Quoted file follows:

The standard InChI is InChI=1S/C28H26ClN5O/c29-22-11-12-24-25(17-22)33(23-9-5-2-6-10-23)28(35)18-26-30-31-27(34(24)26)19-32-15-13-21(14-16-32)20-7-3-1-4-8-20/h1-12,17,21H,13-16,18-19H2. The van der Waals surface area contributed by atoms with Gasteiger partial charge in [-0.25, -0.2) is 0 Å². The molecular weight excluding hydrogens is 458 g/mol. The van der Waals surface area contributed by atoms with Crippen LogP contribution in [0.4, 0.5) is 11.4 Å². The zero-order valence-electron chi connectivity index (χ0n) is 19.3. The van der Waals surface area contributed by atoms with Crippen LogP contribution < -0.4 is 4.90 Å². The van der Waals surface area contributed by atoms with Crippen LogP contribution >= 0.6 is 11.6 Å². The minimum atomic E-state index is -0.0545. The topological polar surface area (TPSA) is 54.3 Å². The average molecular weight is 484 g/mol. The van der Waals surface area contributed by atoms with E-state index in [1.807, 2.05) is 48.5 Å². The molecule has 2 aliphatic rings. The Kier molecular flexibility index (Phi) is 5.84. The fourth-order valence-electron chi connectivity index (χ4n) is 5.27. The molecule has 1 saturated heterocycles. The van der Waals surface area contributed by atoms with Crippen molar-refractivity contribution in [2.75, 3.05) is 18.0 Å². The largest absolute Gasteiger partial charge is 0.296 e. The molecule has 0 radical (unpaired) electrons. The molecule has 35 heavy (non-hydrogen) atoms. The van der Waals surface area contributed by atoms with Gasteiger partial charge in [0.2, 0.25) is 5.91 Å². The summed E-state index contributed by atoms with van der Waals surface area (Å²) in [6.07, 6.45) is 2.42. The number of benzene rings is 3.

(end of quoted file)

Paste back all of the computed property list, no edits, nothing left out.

The standard InChI is InChI=1S/C28H26ClN5O/c29-22-11-12-24-25(17-22)33(23-9-5-2-6-10-23)28(35)18-26-30-31-27(34(24)26)19-32-15-13-21(14-16-32)20-7-3-1-4-8-20/h1-12,17,21H,13-16,18-19H2. The van der Waals surface area contributed by atoms with Gasteiger partial charge in [-0.25, -0.2) is 0 Å². The molecular weight excluding hydrogens is 458 g/mol. The van der Waals surface area contributed by atoms with Crippen LogP contribution in [0.4, 0.5) is 11.4 Å². The zero-order valence-electron chi connectivity index (χ0n) is 19.3. The van der Waals surface area contributed by atoms with Crippen LogP contribution < -0.4 is 4.90 Å². The van der Waals surface area contributed by atoms with Crippen LogP contribution >= 0.6 is 11.6 Å². The minimum atomic E-state index is -0.0545. The topological polar surface area (TPSA) is 54.3 Å². The average molecular weight is 484 g/mol. The van der Waals surface area contributed by atoms with E-state index in [1.807, 2.05) is 48.5 Å². The molecule has 2 aliphatic rings. The Kier molecular flexibility index (Phi) is 5.84. The fourth-order valence-electron chi connectivity index (χ4n) is 5.27. The molecule has 1 saturated heterocycles. The van der Waals surface area contributed by atoms with Crippen molar-refractivity contribution in [2.75, 3.05) is 18.0 Å². The largest absolute Gasteiger partial charge is 0.296 e. The molecule has 0 radical (unpaired) electrons. The molecule has 35 heavy (non-hydrogen) atoms. The van der Waals surface area contributed by atoms with Gasteiger partial charge in [0.2, 0.25) is 5.91 Å². The summed E-state index contributed by atoms with van der Waals surface area (Å²) in [6.07, 6.45) is 2.42. The number of benzene rings is 3.